Anthony 'Fluffy' Hernandez: Open Season
If you were to see Anthony Hernandez now, you’d find it hard to believe that he once weighed 250lbs aged fifteen and earned the nickname ‘Fluffy’. Fast forward to now and he has just earned a UFC contract in spectacular fashion and has the world at his feet.
Commencing his journey from unorthodox roots, Hernandez explained ‘I got into MMA just fighting in the yard with my buddies. My cousin took me to a gym and I started training and then a chick told me I couldn’t do it – I was like ‘Bitch, bet!’ and from there I went all in, realised I was good at it and now I’m here’.
On June 19th of this year, ‘Fluffy’ stepped into the octagon to face Jordan Wright as part of Dana White’s Tuesday Night Contender Series; he was victorious and scored a vicious knockout inside 40 seconds, thus earning a contract on the night. ‘It worked out perfectly’ he said, adding ‘Going into the fight, we knew that Jordan was good when he presses forward and sticks to his game plan, but going backwards he didn’t look very good. Our gameplan was just to push forward and catch openings’,
Much was made before the fight of the awkward style that Wright possessed and how it was one of the more unique styles in MMA today. Hernandez was able to execute his plan to perfection and ensured that Wright was never in a position to be able to capitalise on his craftiness. ‘The way he was standing, he was just looking to throw big spinning kicks, nothing was set up, it was just too easy’ he said.
As soon as Anthony connected with his first shot, Wright covered up immediately, and from there he knew it was game over – ‘It was open season. I tell my kids classes that all the time, you can either ball up and get the shit kicked out of you, or you can throw back and have a chance of hitting them’. Wright obviously opted for the former choice, and Hernandez duly obliged.
One of the glaring issues for Wright heading into the bout was obvious when looking at his record; as late as January this year, Wright was still facing opponents that he should have bypassed by this stage of his career and the talent level that he was now facing had clearly caught up to him. Hernandez agreed with the aforementioned sentiment entirely, saying ‘‘His record is so padded – you need to be testing yourself to get ready for that next level or you can just lie to yourself and figure it out once you’ve ended up on a highlight reel’.
‘Fluffy’ clearly had a clear plan going into the bout and that’s something that he entrusts his coaches with prior to each encounter. ‘I look at how people come out and then the rest is up to my coaches. I trust my coaches, they have my best interests and I’ve always trusted them to research everyone, break them down step by step and so far we’ve been pretty successful’ he explained.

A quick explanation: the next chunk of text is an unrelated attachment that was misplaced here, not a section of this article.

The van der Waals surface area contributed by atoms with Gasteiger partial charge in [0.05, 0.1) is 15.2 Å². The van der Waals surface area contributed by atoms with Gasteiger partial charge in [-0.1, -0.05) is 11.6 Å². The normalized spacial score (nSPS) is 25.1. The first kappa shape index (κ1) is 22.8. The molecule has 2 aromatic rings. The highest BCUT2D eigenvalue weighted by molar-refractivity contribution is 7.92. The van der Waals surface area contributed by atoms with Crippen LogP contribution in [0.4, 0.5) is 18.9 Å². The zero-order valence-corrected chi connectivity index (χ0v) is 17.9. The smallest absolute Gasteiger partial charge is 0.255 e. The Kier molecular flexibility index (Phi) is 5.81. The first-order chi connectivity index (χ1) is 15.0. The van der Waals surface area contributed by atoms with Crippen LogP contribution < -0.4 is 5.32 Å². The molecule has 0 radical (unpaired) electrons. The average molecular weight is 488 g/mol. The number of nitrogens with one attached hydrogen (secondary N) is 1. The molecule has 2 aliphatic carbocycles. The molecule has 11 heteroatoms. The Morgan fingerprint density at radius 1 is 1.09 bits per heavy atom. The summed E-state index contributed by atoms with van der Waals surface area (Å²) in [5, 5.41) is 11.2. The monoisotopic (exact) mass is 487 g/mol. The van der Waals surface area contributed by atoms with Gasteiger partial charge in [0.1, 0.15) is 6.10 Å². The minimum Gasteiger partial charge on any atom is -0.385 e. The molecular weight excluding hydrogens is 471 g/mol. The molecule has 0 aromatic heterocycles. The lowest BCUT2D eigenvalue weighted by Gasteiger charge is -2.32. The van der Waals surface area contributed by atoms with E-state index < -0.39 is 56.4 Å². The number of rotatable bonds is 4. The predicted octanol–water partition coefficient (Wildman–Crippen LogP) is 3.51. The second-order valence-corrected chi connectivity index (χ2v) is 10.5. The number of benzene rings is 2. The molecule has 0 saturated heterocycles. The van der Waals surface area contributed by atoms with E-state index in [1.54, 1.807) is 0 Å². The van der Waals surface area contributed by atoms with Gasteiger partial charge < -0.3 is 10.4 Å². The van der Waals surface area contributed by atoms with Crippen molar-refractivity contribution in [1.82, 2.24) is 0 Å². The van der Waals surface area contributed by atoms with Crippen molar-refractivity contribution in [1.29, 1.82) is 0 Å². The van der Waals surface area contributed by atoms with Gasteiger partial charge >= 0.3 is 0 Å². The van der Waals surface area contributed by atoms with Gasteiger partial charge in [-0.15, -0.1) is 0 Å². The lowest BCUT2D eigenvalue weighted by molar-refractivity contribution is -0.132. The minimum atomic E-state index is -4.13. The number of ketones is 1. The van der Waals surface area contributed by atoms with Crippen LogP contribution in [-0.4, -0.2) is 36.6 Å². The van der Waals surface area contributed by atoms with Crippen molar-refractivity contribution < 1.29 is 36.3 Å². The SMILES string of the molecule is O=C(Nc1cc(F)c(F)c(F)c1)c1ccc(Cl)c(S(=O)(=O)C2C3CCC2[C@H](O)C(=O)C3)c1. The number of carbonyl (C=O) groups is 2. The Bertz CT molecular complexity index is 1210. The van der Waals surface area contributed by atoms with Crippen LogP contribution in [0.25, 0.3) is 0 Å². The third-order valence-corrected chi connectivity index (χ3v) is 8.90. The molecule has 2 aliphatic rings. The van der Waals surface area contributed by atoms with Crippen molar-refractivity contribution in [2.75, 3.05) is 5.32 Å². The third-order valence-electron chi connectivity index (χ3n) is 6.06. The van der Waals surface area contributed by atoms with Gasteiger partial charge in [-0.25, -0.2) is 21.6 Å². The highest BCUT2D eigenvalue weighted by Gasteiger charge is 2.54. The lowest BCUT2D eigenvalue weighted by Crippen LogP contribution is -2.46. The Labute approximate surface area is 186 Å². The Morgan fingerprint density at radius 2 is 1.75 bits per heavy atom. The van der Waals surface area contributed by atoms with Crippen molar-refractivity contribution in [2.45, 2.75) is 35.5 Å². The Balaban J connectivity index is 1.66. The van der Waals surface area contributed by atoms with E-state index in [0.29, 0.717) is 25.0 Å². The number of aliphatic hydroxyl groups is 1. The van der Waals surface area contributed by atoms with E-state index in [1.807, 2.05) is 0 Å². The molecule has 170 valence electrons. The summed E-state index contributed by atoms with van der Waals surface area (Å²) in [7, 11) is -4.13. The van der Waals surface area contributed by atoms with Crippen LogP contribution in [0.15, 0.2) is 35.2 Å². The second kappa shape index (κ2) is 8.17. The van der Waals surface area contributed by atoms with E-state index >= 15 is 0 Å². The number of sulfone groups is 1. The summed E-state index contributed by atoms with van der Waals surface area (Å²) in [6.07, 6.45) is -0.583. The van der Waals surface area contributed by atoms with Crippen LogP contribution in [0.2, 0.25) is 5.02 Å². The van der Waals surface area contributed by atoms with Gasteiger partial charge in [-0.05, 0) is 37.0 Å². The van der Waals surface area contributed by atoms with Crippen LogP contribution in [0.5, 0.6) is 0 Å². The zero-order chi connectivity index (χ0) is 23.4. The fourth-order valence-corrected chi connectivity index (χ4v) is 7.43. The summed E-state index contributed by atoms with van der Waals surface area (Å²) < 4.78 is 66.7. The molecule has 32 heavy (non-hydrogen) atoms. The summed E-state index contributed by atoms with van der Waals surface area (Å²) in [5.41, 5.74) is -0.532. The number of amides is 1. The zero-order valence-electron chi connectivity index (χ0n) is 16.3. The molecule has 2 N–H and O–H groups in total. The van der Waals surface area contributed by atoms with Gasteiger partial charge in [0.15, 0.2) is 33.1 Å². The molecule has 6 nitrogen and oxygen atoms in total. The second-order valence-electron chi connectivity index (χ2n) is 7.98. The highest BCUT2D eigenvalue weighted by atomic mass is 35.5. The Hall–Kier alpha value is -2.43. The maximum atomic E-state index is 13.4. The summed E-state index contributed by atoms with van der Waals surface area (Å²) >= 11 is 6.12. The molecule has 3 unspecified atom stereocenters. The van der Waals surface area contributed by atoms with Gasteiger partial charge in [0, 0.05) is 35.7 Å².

Immediately after the conclusion of the fight, Hernandez could be seen celebrating with a familiar face – fellow UFC fighter, Max Griffin. ‘Max has always been a very good example for me, pretty much like my older brother, beating the shit out of me since I was 15, as far as fighting he’s a bad motherfucker too and he’s not even shown off half of what he can do yet. I think it’s just a case of getting comfortable in the cage, both of us are getting better, we’re both getting more confident, just wait for our next fights and we’ll be throwing some crazy shit’ Hernandez said.
As is always the case with the contender series, once all fights have been concluded, the fighters gather in the back and Dana confirms who has been given a UFC contract. Traditionally Dana will give two, maybe three contracts a night and after he had already started reeling off several names, ‘Fluffy’ was starting to think that maybe it wasn’t his night; ‘I was nervous, I was like ‘fuck’, they don’t usually give that many out, it looks like I’m gonna go back and defend the belt at LFA, but then they did say my name and I was like ‘fuck yeah!’’.
Before the bout had even begun, both the UFC and Hernandez did a brilliant job of telling the American’s story – from his early days fighting, to his determination to make his late father proud. ‘I tell everyone I’m just gonna be real. The person I am outside of the cage is the same person that I’m going to be inside of the cage. I do this sport because I’m good at it, I like it, I like to compete and make money for my kids. I’m not gonna be a dick outside of the cage and be all cocky, that’s not a good example for my kids’ he explained. He was almost genuine to a fault after the fight, where he appeared to have a more difficult time trying not to curse in his interview with Laura Sanko, than the actual fight itself.
As of right now, there is no date set for the octagon return of ‘Fluffy’ but he insists he’s just going to continue working and improving until he’s given a name by the UFC. He certainly won’t be turning down any opponents anytime soon, partially because he doesn’t even follow fighting enough to be drawn into the finer details of it. ‘Honestly, I don’t even really follow the UFC, I don’t follow fighting, I don’t really care, it’s just a job for me. All I’m looking for is to be the best me, I keep it very simple, nothing crazy – when you start making it crazy, that’s when it gets overwhelming’ he revealed.
Whoever is next for Hernandez, they’d be mistaken to look at his record and just believe he’s a grappler. One look at his last bout and that would become quite clear, but he does believe that someone could be in for a rude awakening one day soon - ‘They started calling me a grappler because I’ve got submissions on my record, but if you watch me fight then it’s always me cracking fools and then them starting to shoot. I’m definitely more of a striker. It is what it is, people can think I’m a grappler all they want and then they’ll find out the hard way’.